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Drivers are being warned that they could be slapped with a £5,000 fine for wearing certain types of clothes this autumn. Rule 97 of the Highway Code states drivers should ensure their clothing does not prevent them from using the controls in the correct manner. This also applies to the driver’s choice of footwear.
Drivers face on-the-spot fines of £100 as well as three penalty points for wearing clothing that could restrict proper driving. These fines can be upgraded to £5,000 in addition to nine penalty points.
If taken to court, motorists could face a driving ban. For example, maxi dresses could get caught underneath car pedals, which could lead to dangerous driving.
Baggy jeans could also lead to drivers being in hot water. The extra material of the trousers may become trapped underneath the pedal, similar to the maxi dress.
Alistair Grier, Director of CarMoney, warned drivers that clothing could also affect the price of their car insurance. Mr Grier said insurance could “increase dramatically” if drivers are involved in an accident and any “inappropriate” clothing forced them to drive carelessly.
Drivers should also avoid wearing flip-flops, high heels and slippers when at the wheel. These could all cause difficulty for the driver when using the pedals.
To be on the safe side, drivers are advised to wear trainers or other suitable shoes for comfort and to avoid any mishaps. Shoes with a sole that’s less than 10mm thick are considered “unsafe” to drive in.
Drivers should, therefore, wear the most practical shoes when driving, while keeping a more comfortable pair in the car to change into later. Sunglasses also aren’t just a fashion statement, as they are very important for protecting the driver’s eyes while driving.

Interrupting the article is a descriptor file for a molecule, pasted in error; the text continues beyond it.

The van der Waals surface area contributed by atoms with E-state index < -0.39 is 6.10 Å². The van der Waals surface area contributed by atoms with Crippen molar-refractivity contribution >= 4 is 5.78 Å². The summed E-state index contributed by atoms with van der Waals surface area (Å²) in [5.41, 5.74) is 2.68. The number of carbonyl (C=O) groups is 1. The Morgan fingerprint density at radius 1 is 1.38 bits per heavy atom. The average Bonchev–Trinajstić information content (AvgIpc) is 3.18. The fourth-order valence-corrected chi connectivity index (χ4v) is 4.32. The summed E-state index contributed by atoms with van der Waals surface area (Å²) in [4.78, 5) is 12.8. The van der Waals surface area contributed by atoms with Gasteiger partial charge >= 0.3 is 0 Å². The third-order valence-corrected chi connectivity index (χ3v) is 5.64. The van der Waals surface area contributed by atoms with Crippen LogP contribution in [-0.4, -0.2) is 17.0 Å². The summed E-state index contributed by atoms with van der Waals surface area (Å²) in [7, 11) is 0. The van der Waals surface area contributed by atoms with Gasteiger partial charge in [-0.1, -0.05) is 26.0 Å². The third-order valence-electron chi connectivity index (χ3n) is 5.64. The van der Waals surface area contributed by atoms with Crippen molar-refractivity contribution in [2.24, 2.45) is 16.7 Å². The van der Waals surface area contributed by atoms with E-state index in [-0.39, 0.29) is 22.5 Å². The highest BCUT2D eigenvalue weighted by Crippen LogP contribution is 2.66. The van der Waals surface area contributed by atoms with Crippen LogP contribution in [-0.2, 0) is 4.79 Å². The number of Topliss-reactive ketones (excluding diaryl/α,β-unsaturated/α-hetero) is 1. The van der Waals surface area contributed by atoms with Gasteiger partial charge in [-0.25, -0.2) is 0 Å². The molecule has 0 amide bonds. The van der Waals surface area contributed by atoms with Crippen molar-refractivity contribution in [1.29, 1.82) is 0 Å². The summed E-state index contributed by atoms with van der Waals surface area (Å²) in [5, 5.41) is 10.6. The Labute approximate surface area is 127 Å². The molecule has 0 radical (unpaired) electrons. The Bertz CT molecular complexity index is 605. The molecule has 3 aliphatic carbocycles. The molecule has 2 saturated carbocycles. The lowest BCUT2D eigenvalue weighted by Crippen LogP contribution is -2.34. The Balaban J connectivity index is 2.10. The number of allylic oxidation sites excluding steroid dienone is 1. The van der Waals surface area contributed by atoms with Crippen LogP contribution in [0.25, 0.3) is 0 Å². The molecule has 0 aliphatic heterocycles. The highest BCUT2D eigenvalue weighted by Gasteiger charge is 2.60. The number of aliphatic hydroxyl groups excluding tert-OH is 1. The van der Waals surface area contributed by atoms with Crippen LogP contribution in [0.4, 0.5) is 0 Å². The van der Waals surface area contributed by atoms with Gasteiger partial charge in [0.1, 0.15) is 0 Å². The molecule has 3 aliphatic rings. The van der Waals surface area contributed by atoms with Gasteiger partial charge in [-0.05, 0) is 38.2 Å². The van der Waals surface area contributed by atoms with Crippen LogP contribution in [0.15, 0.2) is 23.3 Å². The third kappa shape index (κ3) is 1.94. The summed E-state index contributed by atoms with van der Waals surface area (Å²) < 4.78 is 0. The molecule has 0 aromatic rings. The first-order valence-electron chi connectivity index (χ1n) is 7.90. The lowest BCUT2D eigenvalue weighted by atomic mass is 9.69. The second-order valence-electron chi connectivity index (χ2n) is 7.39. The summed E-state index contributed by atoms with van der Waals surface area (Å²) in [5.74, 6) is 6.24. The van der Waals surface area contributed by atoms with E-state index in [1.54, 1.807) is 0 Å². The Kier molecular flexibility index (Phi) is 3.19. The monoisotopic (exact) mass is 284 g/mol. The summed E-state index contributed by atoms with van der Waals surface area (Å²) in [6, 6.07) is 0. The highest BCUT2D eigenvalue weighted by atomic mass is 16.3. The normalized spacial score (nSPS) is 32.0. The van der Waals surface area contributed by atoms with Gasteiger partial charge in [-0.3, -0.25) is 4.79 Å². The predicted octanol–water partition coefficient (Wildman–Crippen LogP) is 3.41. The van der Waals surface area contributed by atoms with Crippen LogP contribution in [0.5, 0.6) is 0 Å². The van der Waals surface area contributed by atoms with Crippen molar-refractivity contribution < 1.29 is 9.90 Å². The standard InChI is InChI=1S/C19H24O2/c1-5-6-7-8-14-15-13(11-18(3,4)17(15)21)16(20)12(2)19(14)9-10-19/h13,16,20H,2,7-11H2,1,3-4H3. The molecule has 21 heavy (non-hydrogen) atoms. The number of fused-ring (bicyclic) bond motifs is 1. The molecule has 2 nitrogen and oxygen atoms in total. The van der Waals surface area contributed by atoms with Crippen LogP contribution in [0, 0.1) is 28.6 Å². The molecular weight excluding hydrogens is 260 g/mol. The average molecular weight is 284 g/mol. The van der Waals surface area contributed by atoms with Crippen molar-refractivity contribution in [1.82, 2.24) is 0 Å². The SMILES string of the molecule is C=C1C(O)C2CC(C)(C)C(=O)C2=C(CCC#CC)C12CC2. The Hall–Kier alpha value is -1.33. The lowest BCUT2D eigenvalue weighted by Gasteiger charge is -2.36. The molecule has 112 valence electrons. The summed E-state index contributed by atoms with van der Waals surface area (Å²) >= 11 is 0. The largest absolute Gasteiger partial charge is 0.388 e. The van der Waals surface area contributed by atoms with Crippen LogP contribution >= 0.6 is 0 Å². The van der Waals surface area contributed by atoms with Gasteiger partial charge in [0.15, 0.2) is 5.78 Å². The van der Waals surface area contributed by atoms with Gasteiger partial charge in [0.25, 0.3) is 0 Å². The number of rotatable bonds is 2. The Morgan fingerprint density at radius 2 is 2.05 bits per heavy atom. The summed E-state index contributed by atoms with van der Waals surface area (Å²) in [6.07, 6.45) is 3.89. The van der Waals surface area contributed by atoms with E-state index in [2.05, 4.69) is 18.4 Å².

Experts at the AA advise road users to choose sunglasses extremely carefully, as some can be too dark for driving. This requires the vision to remain clear and ensure that the motorist has sufficient light to see the road ahead properly.
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People are recommended to have an eye test every two years to check if they need prescription glasses. Driving without glasses when required is illegal and can invalidate their car insurance, as well as lead up to a £1,000 fine.
Ahead of autumn, motorists have also been advised to keep their cars in good condition. Simple things such as cleaning the windshield can prevent the glaring sunlight from blinding the driver and causing dangerous situations on the road.
There are a number of other reasons motorists could be at risk of receiving a fine over the autumn and the winter months.
Decorating the car
Dorry Potter, expert at National Scrap Car, said: “Whilst we all want to embrace the festive period decorating our homes, cars should be avoided as this could lead to fines and invalidate your insurance. Affecting your view out of your windscreen can lead to three points and up to £1,000 in fines. Therefore, you should leave the tinsel, baubles and ribbon at home.
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“In addition to blocking your windscreen, according to the Road Vehicles Lighting Regulations 1989, coloured lights that are not native to your vehicle should not be used and doing so can get you in trouble.”
“Therefore adding fairy lights or other light up decorations can be very dangerous and should be avoided at all costs.”
Fogged up windows
Everyone knows the stress of having to defog windows in order to set off on a journey, with some taking the risk of heading off before the windscreen has cleared.
Ms Potter said: “This ‘fog’ on the windows can dramatically decrease visibility for the driver which makes driving before it is cleared extremely dangerous.
“Not only this, but it is also illegal. The Road Vehicles Lighting Regulations 1989 regulations 23 and 27 and the Highway Code state that ‘windscreens and windows must be kept clean and free from obstructions to vision’, this means the same applies for frost too!”
“If a driver fails to clear windows properly before setting off, it can lead to a fixed penalty fine of up to £2,500, three penalty points and in some cases it can even result in disqualification if the offence is committed within three years of a previous conviction for the same offence.”
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